Many of the STO podcasts I was listening to have disappeared, or are having issues with feeling inspired to keep podcasting about STO. I’ve stopped following news regarding STO and at this point I could care less about it. Between my forth-coming inner-turmoil between WoW and FFXIV, there’s just no room for a poor MMO. I would say shame on Cryptic for STO, but after City of Heroes and Champions Online, it’s shame on me for putting my faith in them one more time.

Well, I think I’ve rambled on long enough about the MMO crossroads that I’m at. I’ll try to keep my inspiration and motivation going for slightly more frequent updates, but I think I’m going to have to go with smaller updates. More stream-of-consciousness stuff without so much emphasis on trying to write something great. I might even share a couple thoughts on what’s going on with WoW, but no promises. ^^;


“Hi March! I believe we’ve met many times before. I’m doing well, and you? Oh? You’re thinking it’s time for another break from online gaming? I was thinking the same thing considering how incredibly behind on my console gaming I am. You’re right, I have effectively given Blizzard $30 for logging into WoW a handful of times during the past 2 months. Again, you’re right (as usual) … taking some time off will also give STO some time to rectify the many faults it has. Okay, take care! I’ll see you again next year.”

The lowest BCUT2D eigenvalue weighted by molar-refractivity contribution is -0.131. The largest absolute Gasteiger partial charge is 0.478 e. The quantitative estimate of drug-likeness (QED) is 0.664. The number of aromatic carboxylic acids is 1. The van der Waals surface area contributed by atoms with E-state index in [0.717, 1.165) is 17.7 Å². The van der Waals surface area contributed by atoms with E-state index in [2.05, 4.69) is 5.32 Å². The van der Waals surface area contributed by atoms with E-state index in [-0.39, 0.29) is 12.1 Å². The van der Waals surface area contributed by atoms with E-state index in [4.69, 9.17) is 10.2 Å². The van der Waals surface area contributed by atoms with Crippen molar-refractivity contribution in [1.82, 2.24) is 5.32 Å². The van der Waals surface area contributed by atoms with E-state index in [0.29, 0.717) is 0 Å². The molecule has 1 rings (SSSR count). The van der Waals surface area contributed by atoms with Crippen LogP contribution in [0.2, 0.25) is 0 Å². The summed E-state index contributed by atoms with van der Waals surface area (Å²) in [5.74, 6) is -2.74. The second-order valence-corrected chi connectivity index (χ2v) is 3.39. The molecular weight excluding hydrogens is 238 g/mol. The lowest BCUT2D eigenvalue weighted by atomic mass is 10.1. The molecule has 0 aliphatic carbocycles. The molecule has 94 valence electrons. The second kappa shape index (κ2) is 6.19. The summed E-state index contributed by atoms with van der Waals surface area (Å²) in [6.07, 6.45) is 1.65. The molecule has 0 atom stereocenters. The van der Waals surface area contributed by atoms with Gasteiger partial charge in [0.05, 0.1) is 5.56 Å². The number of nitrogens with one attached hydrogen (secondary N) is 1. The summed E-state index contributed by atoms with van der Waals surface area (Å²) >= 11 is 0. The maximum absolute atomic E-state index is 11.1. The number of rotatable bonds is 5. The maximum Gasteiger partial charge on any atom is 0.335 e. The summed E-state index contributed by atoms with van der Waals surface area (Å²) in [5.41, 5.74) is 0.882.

As you can probably surmise from my humorous and imaginative conversation with the month of March, it’s time for my seemingly annual break from online gaming. Breaks help me avoid from completely burning out and gives me the opportunity to catch up with my consoles. It also has the added benefit of giving the finances a small break as well. At least, that is, if I don’t go out on gaming benders and pick up a ton of games. ^^;

What does this break mean for my blog? Well, if you’ve been following my blog over the past 5’sh years you’re familiar with this annual ritual and know what to expect. If you’re a newer follower of my blog here’s the run-down: chances are that WoW/STO related entries will disappear for awhile, but I will continue to blog about my console gaming exploits during my online hiatus.

I definitely won’t be at a loss for gaming to blog about for at least a couple weeks; I’m currently working on Mass Effect 2 and Final Fantasy XIII comes out next week. Then there’s my backlog … mostly of PS2 games, oids. Persona 3, Rogue Galaxy, Magna Carta, Grandia III & Xtreme, Dragon Quest VIII … ugh, the list goes on. I’ve started most of them, but somewhere along the line, WoW got in the way I never finished them up.

I guess I'm going on a vacation in the Gamma quadrant?

There will probably be one last STO entry since my subscription is active until the 4th. I would like to reach Commander, pick up my shiny new cruiser and give it a go around the galaxy. There should also be the occasional WoW/STO entry as warranted by breaking news even though I’ve not been one to blog my reactions/opinions to the news; not, at least, unless it is a MEGATON piece of news that I can’t help but blog about.

So fear not, the blog will continue to live on as it always has. Ciao!